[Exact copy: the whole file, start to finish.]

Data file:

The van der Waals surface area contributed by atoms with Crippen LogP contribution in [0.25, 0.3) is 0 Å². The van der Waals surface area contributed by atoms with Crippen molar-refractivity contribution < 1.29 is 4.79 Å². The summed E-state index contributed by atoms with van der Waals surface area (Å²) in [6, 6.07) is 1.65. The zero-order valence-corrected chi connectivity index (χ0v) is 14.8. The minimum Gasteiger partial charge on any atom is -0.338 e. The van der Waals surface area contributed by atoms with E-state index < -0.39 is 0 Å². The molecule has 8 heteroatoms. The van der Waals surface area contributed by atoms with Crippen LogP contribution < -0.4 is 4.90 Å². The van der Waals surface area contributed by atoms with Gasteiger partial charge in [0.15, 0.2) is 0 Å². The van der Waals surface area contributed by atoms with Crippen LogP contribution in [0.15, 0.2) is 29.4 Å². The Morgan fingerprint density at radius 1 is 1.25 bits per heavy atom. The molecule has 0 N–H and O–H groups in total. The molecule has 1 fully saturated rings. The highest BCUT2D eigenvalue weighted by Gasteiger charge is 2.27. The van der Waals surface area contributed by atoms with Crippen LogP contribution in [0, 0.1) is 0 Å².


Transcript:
The van der Waals surface area contributed by atoms with Crippen LogP contribution in [0.25, 0.3) is 0 Å². The van der Waals surface area contributed by atoms with Crippen molar-refractivity contribution < 1.29 is 4.79 Å². The summed E-state index contributed by atoms with van der Waals surface area (Å²) in [6, 6.07) is 1.65. The zero-order valence-corrected chi connectivity index (χ0v) is 14.8. The minimum Gasteiger partial charge on any atom is -0.338 e. The van der Waals surface area contributed by atoms with E-state index < -0.39 is 0 Å². The molecule has 8 heteroatoms. The van der Waals surface area contributed by atoms with Crippen LogP contribution < -0.4 is 4.90 Å². The van der Waals surface area contributed by atoms with Gasteiger partial charge in [0.15, 0.2) is 0 Å². The van der Waals surface area contributed by atoms with Crippen LogP contribution in [0.15, 0.2) is 29.4 Å². The Morgan fingerprint density at radius 1 is 1.25 bits per heavy atom. The molecule has 0 N–H and O–H groups in total. The molecule has 1 fully saturated rings. The highest BCUT2D eigenvalue weighted by Gasteiger charge is 2.27. The van der Waals surface area contributed by atoms with Crippen LogP contribution in [0, 0.1) is 0 Å².